Prep Time:2 hrs
Cook Time:1 d
Total Time:1 d 2 hrs
Click here to grab a free mini-cookbook with my best seasonal recipes

Equipment

  • digital scale
  • safety equipment (goggles, gloves, mask)
  • soap mold

Ingredients

  • 4.27 ounces lye
  • 9.5 ounces water
  • 11 ounces olive oil
  • 11 ounces coconut oil
  • 6 ounces shea butter
  • 2 ounces castor oil
  • 2 teaspoons grated lemon zest divided
  • 0.4 ounces sodium lactate
  • 3 tablespoons of fragrance oil optional

Instructions

  • Measure out the lye and the water in separate, non-reactive containers, using a digital scale.  Combine the lye and the water and stir until dissolved.  The lye solution will heat up as the result of a chemical reaction.  Be careful of fumes, heat, and the corrosive solution.  Set the cup aside to cool in a very safe place.
  • Measure out the oils in separate containers and place them in a pot.  Add 1 teaspoon of the lemon zest. Melt over medium low heat until fully melted and about 130-140 degrees.  Remove from the heat and set aside to cool.
  • Check the temperature of both solutions after an hour or so.  Before proceeding, they should be around 90-100 degrees.  It is best if they are within ten degrees of each other.  Add the sodium lactate to the cooled lye water.  Before blending, have your soap mold, last teaspoon of lemon zest, and fragrance ready.  Put on gloves and googles.
  • Pour the lye solution into the melted oils and blend with a stick blender until you reach trace.   Trace is reached when the soap forms a batter and the stick blender leaves a trail when dragged across the top of the pot.  Once trace is reached, add the fragrance and remaining lemon zest and stir in by hand.  Immediately pour the soap batter into the mold.  Place in a turned off oven or other draft-free place and allow to set for 24 hours.
  • Turn out the loaf of soap and slice into bars.  Allow to bars to cure in a well-ventilated space for at least 2 weeks before using.  Since this soap has a high percentage of olive oil, it will last longer if allowed to cure for 4 weeks.

Notes

Be sure to observe all soap safety precautions!  Always work in a well ventilated space, free of distractions.  Wear eye protection, gloves, and long sleeves.  Lye water and raw soap batter are both extremely corrosive and can be fatal if consumed, cause blindness if splashed in the eyes, and will ruin clothing and kitchen surfaces.
To resize this recipe using a soap calculator, here are the percentages you will need: coconut oil 36.67%, olive oil 36.67%, shea butter 20%, castor oil 6.67%.  6% super fat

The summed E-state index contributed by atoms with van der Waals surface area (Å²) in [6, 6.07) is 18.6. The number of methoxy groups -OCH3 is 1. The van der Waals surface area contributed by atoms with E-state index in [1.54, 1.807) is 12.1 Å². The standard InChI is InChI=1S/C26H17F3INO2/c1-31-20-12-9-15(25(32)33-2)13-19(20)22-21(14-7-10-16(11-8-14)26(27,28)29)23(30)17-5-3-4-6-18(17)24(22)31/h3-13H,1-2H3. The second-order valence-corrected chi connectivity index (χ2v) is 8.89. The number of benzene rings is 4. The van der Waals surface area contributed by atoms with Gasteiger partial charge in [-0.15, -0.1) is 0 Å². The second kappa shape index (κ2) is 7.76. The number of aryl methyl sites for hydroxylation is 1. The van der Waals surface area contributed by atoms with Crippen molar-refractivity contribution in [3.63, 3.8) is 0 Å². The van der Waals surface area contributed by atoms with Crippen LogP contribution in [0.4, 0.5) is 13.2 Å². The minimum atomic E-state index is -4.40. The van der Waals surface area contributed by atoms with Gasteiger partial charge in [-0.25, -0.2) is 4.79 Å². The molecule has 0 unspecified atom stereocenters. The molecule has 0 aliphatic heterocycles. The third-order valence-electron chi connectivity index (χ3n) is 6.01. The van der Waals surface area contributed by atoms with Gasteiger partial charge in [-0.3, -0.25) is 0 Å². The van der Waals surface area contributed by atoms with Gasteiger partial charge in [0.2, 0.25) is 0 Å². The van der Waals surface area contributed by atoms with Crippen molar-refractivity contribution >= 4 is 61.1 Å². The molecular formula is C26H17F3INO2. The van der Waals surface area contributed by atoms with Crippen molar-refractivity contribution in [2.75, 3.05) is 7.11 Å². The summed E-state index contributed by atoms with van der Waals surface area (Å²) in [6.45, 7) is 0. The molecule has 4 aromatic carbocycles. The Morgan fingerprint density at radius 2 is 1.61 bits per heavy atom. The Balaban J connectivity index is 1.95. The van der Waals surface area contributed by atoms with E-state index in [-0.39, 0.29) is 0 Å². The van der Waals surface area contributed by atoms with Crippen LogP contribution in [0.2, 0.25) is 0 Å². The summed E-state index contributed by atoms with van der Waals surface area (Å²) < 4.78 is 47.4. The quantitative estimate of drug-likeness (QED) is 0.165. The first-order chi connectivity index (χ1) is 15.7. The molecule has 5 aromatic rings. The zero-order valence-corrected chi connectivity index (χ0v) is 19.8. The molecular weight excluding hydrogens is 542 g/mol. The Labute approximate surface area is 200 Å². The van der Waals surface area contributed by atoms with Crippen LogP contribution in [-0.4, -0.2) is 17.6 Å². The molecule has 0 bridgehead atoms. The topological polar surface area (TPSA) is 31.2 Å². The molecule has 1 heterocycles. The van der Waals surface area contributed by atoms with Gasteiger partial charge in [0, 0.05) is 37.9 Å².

Course: soap
Keyword: citrus soap, cold process soap with lemon zest, kitchen hand soap, lemon soap recipe, palm free soap recipe
Servings: 3 pounds soap
Author: Katie Shaw
Did you make this recipe?Tag me @heartscontentfarmhouse so I can see!

Looking for another project?


Click here to subscribe By on June 18th, 2020

17 thoughts on “Lemon Soap Recipe”

  1. Hello! Super excited to try your recipe! You have 3 tablespoons listed for fragrance oil. Would that be a different amount if using essential oils? I feel like 3 TB is a lot. But Iā€™m new to soap making and could just be naive and that may be plenty!
    Thanks!

    Reply
    • Hi Essence! So each essential oil will have a different amount that’s safe to use. I’d recommend searching tablespoons per pound of oil for (NAME OF OIL) in soap”. you’ll have to do a little math but you should be able to find what you need šŸ™‚

      Reply
  2. Hello! What are the percentages for the oils? I’m assuming you are using 5% superfat? And what is your lye percentage? I’d would to try out your recipe this weekend. šŸ™‚ Thank you!

    Reply
  3. Thank you for the detailed recipe and steps.
    can you please explain how can we evaluate if the soap is good and safe to use ,of course after 3 weeks from the making date.

    Reply
    • safa, 3 weeks is definitely enough time. usually the process is complete after a few days and thee extra time just helps the bar dry out. you can purchase PH strips to make sure if you are very concerned. but i wouldn’t worry about it. šŸ™‚

      Reply
  4. 5 stars
    Thank you for your lemon soap recipe, but can this soap be turned into liquid dish soap or is there any way at all to make a liquid dish soap?

    Reply
  5. I do not have sodium lactate. What can I use instead?

    And may you please post your recipes as %? I would like to make soap but in smaller quantities.

    Thank you

    Reply
    • you can leave the sodium lactate out, the soap will just be softer and take a bit longer to cure. There is also a way to just salt water, but I have never tried it. if you look at the bottom of the recipe card, below the heading “print it out here”, you will see the percentages listed in the “notes” section.

      Reply
  6. Hi Katie, In your Christmas soap I tried to pull up the spiced orange soap recipe and it just wouldn’t do it. Some of the others wouldn’t either??
    Also no sound on the Lemon soap video???
    Love your soap. Thanks for all the recipes.

    Deborah

    Reply
    • hi Deborah! yikes!! I’m fixing the links now. The lemon soap video that pops up in the corner has no sound. but if you go to the soap “recipe” at the bottom of the page, there is a video you can play and watch with sound. šŸ™‚

      Reply
  7. What percentage of lye did you use please? Im trying to recalculate the percentage on SoapCal and its also asking me for the percentage of the lye to oil.
    Greatly appreciated! ps: If you use a different Soap calculator please let me know the link.

    Reply

Leave a Comment

Recipe Rating




Share
Pin
Yum
Email